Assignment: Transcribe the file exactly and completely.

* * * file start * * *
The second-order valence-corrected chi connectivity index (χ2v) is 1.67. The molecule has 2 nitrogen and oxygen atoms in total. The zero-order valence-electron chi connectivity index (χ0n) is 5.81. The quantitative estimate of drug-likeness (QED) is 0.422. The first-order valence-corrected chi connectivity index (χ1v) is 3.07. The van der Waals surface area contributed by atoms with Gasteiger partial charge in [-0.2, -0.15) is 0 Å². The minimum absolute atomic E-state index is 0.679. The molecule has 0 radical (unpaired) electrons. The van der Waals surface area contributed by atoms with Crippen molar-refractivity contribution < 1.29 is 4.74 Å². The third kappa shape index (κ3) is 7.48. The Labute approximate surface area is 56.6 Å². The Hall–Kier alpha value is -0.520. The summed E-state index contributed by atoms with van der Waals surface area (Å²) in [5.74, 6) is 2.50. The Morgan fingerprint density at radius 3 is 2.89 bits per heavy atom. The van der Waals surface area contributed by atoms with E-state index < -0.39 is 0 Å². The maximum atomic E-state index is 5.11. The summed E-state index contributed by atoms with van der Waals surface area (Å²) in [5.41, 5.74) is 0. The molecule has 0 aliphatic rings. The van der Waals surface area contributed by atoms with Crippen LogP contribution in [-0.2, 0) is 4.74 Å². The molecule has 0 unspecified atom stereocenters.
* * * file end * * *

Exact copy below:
The second-order valence-corrected chi connectivity index (χ2v) is 1.67. The molecule has 2 nitrogen and oxygen atoms in total. The zero-order valence-electron chi connectivity index (χ0n) is 5.81. The quantitative estimate of drug-likeness (QED) is 0.422. The first-order valence-corrected chi connectivity index (χ1v) is 3.07. The van der Waals surface area contributed by atoms with Gasteiger partial charge in [-0.2, -0.15) is 0 Å². The minimum absolute atomic E-state index is 0.679. The molecule has 0 radical (unpaired) electrons. The van der Waals surface area contributed by atoms with Crippen molar-refractivity contribution < 1.29 is 4.74 Å². The third kappa shape index (κ3) is 7.48. The Labute approximate surface area is 56.6 Å². The Hall–Kier alpha value is -0.520. The summed E-state index contributed by atoms with van der Waals surface area (Å²) in [5.74, 6) is 2.50. The Morgan fingerprint density at radius 3 is 2.89 bits per heavy atom. The van der Waals surface area contributed by atoms with E-state index < -0.39 is 0 Å². The maximum atomic E-state index is 5.11. The summed E-state index contributed by atoms with van der Waals surface area (Å²) in [5.41, 5.74) is 0. The molecule has 0 aliphatic rings. The van der Waals surface area contributed by atoms with Crippen LogP contribution in [-0.2, 0) is 4.74 Å². The molecule has 0 unspecified atom stereocenters.